Pacific Black Brant hunting is a wonderful experience that’s perfect for avid waterfowl collectors or hunters looking to expand their wingshooting horizons. Pacific Black Brant migrate from the Gulf of Alaska and western Russia to Baja Mexico’s San Quintin Bay each year to feed on their principle food, eel grass, which is abundant in Baja’s rich wetlands. Pacific Black Brant accomplish an interested feat of flying non-stop 40 to 48 hours to their Baja wintering grounds. Mexico brant hunting at its best.
San Quintin Bay is about 13 miles long and 4 miles wide. Eel grass is abundant and winter weather is mild. About 40% of the reported world population of Black Brant, which is estimated at about 125,000, winter each year in this beautiful bay. The US Fish & Wildlife Service bands at least 20% of these birds. As an added bonus it is common for hunters to collect leg bands, and on rare occasions a Russian-banded brant is taken.
Pacific Black Brant hunting seasons typically runs early-November through the last Sunday in February. This Mexico brant hunting program is limited only to Fridays, Saturdays, and Sundays until noon to ensure quality hunting for the entire season. Black Brant work best on a falling tides so productive hunting times vary in the mornings. The sights and sounds of whales, porpoises and a diversity of wintering shorebirds are common. Complete success in collecting the current Mexico brant limit is assured.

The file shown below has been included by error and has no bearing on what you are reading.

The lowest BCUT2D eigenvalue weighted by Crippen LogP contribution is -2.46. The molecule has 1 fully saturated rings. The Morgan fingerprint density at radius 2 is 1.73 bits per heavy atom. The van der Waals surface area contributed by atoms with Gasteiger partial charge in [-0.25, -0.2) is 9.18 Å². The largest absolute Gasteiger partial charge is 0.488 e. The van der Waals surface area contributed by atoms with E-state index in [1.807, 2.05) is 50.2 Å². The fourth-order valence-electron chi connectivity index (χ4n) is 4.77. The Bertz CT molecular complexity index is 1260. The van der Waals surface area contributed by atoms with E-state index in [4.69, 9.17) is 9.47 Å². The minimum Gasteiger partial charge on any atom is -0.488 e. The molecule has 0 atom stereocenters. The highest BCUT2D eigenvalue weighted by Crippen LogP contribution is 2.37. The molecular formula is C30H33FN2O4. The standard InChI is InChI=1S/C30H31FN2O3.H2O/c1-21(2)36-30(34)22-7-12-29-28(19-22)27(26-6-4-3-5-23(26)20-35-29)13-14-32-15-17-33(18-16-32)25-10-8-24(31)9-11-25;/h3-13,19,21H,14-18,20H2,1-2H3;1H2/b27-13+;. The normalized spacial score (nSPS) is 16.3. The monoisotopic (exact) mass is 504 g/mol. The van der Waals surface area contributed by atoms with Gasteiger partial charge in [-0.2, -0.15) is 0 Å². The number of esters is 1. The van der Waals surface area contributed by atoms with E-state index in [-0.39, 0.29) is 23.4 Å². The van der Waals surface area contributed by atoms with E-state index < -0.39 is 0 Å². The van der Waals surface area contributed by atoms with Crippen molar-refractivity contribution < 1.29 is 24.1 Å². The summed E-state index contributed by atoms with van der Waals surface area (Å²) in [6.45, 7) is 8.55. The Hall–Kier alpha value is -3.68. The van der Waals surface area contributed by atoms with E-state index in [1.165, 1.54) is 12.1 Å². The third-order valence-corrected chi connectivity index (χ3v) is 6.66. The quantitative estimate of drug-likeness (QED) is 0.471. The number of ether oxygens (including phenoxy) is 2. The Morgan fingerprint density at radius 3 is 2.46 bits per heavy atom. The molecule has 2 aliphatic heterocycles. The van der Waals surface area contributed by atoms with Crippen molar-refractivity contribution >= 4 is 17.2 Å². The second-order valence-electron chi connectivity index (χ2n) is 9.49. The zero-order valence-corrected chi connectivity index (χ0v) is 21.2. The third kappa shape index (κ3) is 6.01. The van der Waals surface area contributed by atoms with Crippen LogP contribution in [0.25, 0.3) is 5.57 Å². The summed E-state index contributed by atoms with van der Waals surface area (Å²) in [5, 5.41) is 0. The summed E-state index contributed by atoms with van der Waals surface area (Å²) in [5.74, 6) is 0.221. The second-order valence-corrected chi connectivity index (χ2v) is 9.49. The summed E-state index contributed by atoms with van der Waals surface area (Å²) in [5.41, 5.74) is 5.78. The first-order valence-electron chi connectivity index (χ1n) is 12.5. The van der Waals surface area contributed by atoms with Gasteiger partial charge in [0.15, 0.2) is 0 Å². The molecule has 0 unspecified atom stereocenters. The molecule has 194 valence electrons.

Each morning, your personal guide will provide boat transfers to your eel blind along the shore, usually arriving at daybreak. Blinds are constructed of eel grass, camo netting, palmetto fronds or volcanic rock to blend in perfectly. A nice brant spread is set and the boat is retired to a safe distance. The staff maintains a kennel of apt retrievers and your retriever is welcomed, so bring one if you wish. Ducks are uncommon and should be considered a rare treat while hunting Pacific Black Brant in San Quintin Bay.
After limits are achieved, hunters return to camp for lunch and likely siesta. Hunters are lodged at the charming area hotels, and all meals are served at local restaurants and cantinas. Please Note: Afternoon options are limited to nonexistent. Duck hunting, quail hunting or light-tackle fishing are practically not available in Baja, but there is plenty of time for just simply relaxing.
Read More about this Pacific Black Brant Hunting trip: Baja Brant Hunting, Wildfowl magazine Dec 10/Jan 11 Issue